Super User is a question and answer site for computer enthusiasts and power users. It's 100% free, no registration required.

Sign up
Here's how it works:
  1. Anybody can ask a question
  2. Anybody can answer
  3. The best answers are voted up and rise to the top

It's my understanding from many years ago, that it is imperative to reboot after defragmenting . Is this still true for an external drive? I'm guessing that this would hold true for another partition as well, i.e., a data partition. Thank you for your time to anyone answering.

share|improve this question
Why would it be imperative to reboot after defragmenting?! – David Schwartz Jul 15 '12 at 3:54
The only reason that I can think of for rebooting after defragmenting would be to reset the next-free-cluster pointer so that the next write is at the start of the free block instead of somewhere in the middle/end. – Synetech Jul 15 '12 at 4:00
Is this even relevant on a data drive? Won't chkdsk do the same thing? Or is it related to forcing chkdsk to run at reboot? – user3463 Jul 15 '12 at 17:36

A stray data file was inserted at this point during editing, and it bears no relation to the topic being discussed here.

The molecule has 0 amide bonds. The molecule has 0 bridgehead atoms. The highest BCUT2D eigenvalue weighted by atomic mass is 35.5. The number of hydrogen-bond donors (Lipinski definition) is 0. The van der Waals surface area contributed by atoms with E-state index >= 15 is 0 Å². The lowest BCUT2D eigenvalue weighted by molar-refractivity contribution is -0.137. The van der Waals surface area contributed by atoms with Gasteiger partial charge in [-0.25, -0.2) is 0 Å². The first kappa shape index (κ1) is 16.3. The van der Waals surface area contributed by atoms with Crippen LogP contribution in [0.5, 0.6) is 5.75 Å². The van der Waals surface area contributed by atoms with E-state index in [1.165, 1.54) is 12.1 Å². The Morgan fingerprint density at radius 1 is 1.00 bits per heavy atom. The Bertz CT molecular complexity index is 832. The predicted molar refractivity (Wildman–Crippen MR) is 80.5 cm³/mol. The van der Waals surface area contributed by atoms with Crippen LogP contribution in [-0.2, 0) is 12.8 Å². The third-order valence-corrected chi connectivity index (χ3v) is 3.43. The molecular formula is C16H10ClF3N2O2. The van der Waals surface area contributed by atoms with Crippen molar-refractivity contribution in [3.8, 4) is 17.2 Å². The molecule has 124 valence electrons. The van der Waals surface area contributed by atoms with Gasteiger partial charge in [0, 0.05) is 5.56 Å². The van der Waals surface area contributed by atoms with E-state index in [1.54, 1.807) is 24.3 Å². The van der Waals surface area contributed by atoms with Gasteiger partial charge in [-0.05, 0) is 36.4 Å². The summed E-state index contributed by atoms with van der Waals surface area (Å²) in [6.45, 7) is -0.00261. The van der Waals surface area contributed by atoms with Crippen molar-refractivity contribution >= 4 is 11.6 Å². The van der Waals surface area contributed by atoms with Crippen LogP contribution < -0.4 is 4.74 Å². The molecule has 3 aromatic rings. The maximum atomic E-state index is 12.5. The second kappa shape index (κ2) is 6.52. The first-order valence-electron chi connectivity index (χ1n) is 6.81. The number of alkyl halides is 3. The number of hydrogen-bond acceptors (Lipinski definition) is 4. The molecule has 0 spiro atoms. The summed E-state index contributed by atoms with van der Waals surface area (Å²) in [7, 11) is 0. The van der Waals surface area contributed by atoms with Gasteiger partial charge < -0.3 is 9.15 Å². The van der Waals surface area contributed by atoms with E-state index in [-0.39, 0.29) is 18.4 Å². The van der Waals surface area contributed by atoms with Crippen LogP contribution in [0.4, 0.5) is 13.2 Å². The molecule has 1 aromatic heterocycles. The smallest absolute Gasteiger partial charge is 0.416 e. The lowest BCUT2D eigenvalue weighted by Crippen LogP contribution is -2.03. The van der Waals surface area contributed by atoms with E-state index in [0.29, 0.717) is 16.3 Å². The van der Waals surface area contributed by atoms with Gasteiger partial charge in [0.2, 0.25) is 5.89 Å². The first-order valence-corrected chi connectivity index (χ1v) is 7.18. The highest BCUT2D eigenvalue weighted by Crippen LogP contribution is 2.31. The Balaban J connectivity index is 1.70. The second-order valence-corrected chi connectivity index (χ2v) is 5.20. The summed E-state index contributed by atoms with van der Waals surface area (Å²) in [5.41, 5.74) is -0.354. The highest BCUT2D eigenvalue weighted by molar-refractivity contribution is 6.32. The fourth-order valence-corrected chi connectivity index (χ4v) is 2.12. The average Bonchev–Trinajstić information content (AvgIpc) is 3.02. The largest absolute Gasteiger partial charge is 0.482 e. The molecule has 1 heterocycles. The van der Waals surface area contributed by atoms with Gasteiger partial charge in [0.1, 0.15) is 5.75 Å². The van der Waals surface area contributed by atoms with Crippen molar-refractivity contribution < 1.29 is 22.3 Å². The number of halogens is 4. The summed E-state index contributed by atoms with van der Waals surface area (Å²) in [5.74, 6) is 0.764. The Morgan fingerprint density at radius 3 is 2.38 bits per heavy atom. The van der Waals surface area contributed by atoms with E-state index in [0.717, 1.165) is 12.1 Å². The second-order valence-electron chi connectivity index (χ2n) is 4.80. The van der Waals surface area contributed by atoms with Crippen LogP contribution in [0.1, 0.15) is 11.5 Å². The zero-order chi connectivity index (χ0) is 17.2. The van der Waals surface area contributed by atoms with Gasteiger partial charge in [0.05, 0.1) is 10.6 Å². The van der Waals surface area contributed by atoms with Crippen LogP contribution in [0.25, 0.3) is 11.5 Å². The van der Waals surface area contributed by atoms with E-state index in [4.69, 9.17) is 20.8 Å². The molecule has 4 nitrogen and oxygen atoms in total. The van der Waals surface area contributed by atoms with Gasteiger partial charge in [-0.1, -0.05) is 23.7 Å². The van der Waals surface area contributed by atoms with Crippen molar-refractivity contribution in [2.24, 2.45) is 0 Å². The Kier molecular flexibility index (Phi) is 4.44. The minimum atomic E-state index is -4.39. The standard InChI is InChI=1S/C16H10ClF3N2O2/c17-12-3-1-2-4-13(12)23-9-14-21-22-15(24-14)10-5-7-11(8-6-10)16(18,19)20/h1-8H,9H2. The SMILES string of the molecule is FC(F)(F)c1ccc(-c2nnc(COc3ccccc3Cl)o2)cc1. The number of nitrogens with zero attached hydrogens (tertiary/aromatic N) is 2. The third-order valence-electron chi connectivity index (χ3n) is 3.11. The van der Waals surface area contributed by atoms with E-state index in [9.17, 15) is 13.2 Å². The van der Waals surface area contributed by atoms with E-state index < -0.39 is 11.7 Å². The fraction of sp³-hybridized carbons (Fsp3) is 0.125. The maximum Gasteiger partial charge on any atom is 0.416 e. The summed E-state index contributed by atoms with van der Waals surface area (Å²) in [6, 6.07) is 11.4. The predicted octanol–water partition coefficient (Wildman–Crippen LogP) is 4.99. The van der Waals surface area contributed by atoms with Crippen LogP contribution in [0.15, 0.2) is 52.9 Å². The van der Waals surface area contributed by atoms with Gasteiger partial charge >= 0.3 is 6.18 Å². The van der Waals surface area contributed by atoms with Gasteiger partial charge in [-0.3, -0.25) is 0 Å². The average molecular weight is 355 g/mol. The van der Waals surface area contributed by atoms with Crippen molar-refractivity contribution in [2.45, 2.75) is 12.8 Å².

Yes it is relevant. I just performed a defrag to free up a large chuck of free space, but if I then create a folder, instead of the folder being created at the beginning of the free block, it is created in the middle, thus breaking the large free block into two chunks (which of course could drastically increases the chances of future fragmentation). chkdsk has no effect on the next-free-cluster pointer. I’m looking for a way to force the drive/OS to reset the pointer, but so far, rebooting seems to be the only effective solution. – Synetech Oct 27 '12 at 21:18

Your Answer


By posting your answer, you agree to the privacy policy and terms of service.

Browse other questions tagged or ask your own question.